three images in one, three different trays of dumplings, left fried wontons, centre pork buns, right shumai
Fridays bar snacks became Friday's dinner. Dumplings!
(Photo: Rebecca Jeffcoat)

5 min with the 71st ANARE crew: Jane Leggate

Name: Jane Leggate

From: Gold Coast

Previous seasons? Numerous summers over the past 10 years.

Job title: Weather Observer

Describe your role in two sentences: I keep an eye on the weather here, release weather balloons, and collate data that’s entered into the world climate record.  What happens here impacts your daily weather back in Australia.

What did you do before your joined the AAD? At one point, I was an Air Traffic Controller.  I’ve had a few other roles since then, but I seem to keep coming back to Antarctica, any way that I can.  I’ve worked as a radio operator as well as a weather observer down here.

What is your favourite part of your job here at Casey? The weather balloon releases.  You never know quite what’s going to happen when you let it go – especially in the middle of a blizzard!

If you were not a weather observer what would be your dream job? Travel writer.

How does this season at Casey compare to your previous seasons down south? Each time I come here it’s a new experience.  The people you live and work with have a huge impact on how things turn out, which makes every time different.  Though, this time, it’s also a lot darker!

What do you like to do in your spare time? I crochet, read, watch movies, play board games, and hang around chatting a lot.

What actor would play you in a film version of our 71st ANARE season here at Casey? Karen Gillan

Favourite piece of Australian Antarctic Division kit? My down jacket – it’s nice to be completely warm.

What is your favourite book and movie and why?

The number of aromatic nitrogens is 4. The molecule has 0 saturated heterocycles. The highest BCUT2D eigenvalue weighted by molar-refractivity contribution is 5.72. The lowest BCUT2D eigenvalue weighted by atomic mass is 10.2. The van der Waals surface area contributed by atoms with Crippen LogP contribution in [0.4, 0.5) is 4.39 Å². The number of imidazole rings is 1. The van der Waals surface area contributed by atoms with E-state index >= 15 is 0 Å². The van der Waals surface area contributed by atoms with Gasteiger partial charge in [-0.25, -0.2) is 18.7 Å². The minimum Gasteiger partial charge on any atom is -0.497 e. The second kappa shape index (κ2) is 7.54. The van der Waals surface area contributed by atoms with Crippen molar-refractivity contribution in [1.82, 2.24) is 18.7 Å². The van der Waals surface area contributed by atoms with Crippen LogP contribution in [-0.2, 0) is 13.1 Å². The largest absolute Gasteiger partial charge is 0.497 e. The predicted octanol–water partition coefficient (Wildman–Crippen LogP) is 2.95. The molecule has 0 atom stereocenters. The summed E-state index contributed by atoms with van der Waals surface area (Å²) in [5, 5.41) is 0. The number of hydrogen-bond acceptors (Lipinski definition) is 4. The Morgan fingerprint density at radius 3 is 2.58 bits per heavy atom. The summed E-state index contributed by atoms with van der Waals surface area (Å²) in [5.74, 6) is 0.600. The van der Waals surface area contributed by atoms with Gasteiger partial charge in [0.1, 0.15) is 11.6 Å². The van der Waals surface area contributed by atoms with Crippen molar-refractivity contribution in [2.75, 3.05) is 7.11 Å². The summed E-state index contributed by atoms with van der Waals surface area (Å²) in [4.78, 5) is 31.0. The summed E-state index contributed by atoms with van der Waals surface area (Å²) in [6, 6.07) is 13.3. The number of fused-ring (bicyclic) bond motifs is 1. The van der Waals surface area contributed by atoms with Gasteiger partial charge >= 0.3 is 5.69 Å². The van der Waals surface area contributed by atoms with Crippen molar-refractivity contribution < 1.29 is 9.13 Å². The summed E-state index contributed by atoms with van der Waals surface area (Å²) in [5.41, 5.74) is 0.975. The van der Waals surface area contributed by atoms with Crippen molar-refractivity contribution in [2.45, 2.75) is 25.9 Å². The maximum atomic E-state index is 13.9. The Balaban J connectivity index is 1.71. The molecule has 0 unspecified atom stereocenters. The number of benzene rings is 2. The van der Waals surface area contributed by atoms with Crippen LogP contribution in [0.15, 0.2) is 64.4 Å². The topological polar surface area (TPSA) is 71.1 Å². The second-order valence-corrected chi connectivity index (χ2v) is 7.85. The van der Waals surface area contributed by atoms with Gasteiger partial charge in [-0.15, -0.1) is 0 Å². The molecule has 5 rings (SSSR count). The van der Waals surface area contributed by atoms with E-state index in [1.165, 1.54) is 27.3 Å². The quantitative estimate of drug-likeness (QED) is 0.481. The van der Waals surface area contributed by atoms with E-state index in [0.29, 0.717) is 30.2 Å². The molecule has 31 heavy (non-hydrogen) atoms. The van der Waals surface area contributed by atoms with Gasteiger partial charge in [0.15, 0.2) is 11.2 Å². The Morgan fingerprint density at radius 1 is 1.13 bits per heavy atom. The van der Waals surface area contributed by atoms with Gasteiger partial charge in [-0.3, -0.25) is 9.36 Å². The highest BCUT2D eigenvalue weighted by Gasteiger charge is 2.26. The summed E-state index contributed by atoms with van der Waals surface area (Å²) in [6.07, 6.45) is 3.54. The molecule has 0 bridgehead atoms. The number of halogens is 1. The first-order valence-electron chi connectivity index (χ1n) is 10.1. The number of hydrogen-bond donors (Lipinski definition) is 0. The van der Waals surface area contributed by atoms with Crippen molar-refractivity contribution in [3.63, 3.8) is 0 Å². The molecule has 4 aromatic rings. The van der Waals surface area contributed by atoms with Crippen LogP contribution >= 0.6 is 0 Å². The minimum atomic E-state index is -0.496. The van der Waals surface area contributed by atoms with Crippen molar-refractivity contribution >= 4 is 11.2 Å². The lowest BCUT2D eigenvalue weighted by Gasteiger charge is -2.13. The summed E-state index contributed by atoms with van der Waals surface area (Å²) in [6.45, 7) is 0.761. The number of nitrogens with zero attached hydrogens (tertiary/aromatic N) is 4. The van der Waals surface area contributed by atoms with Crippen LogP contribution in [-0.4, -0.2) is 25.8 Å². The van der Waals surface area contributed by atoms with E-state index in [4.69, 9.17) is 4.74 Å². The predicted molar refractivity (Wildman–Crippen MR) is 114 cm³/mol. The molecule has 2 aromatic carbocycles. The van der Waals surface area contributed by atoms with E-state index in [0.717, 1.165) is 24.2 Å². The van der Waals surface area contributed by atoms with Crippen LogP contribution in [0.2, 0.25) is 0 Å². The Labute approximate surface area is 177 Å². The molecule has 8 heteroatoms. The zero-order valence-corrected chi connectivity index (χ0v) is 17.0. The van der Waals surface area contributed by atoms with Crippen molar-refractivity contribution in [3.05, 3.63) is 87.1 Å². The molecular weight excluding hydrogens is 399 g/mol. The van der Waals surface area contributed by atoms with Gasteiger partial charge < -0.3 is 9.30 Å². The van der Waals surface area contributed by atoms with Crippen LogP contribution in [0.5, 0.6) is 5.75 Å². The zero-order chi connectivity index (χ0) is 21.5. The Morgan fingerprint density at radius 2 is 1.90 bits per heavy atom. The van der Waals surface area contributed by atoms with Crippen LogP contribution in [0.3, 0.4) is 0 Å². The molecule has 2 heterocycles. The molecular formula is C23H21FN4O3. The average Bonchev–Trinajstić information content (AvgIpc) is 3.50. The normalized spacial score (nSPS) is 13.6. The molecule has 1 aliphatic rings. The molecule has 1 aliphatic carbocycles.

Book – I have too many favourites to pick just one.  But one I’ve enjoyed recently is “Ready Player One” by Ernest Cline.  I loved all the ‘80s pop culture references.

Movie – “Star Trek” (2009). I love all Star Trek, but I really liked how they changed the timeline in this one to allow them to do more with the story moving forward.

What is your typical 'Slushy FM' genre? Do you have a particular favourite?  I usually get someone else to put their playlist on so I can get introduced to some different music than what I usually listen to.

Describe your Casey experience with: a sight, a smell, a sound, a feeling and a taste.

Sight: A cloudless night with the Milky Way overhead and the stars shining brightly from horizon to horizon.  It doesn’t happen enough over winter.

Smell: The smell of Dom’s fresh homemade bread.

Sound: The sound of the wind blowing outside at over 40 knots while I’m safely inside the Red Shed.

Feeling: of camaraderie.

Taste: That fresh bread lathered in good old Aussie Vegemite.

Do you have a favourite quote that you’d like to leave us with? 

“Not all those who wander are lost” by J.R.R. Tolkien.

Close up of the side of an iceberg, bright blue and white tones
Blue Berg
(Photo: Jane Leggate)
Foreground, lady in large overcoat and beanie releases large which weather balloon, in the background the sun sets over the horizen
Doing the job... balloon release
(Photo: Dominic Hall)
A weather station instrument shelter sillouettted against the horizen at sunset
The workplace... the Casey instrument shelter at sunset
(Photo: Jane Leggate)
Lady in paisley dress stands holding a framed cross-stitch of a colourful penguin
Jane and her midwinter present
(Photo: George Brettingham-Moore)
Four women in high vis clothing holding very large work tools and standing in front of oversized tractor
The Diesoettes... Catz, Misty, Bec and Jane
(Photo: Dominic Hall)
Woman dressed as a knight wearing helmet and holding large wooden sword
Knightly medieval adventures
(Photo: George Brettingham-Moore)
Two women sitting together behind a table laden with food which includes a big plate of nachos and a cheese platter
Catz and Jane enjoying the hut life - girls trip to Robbos
(Photo: Rebecca Jeffcoat)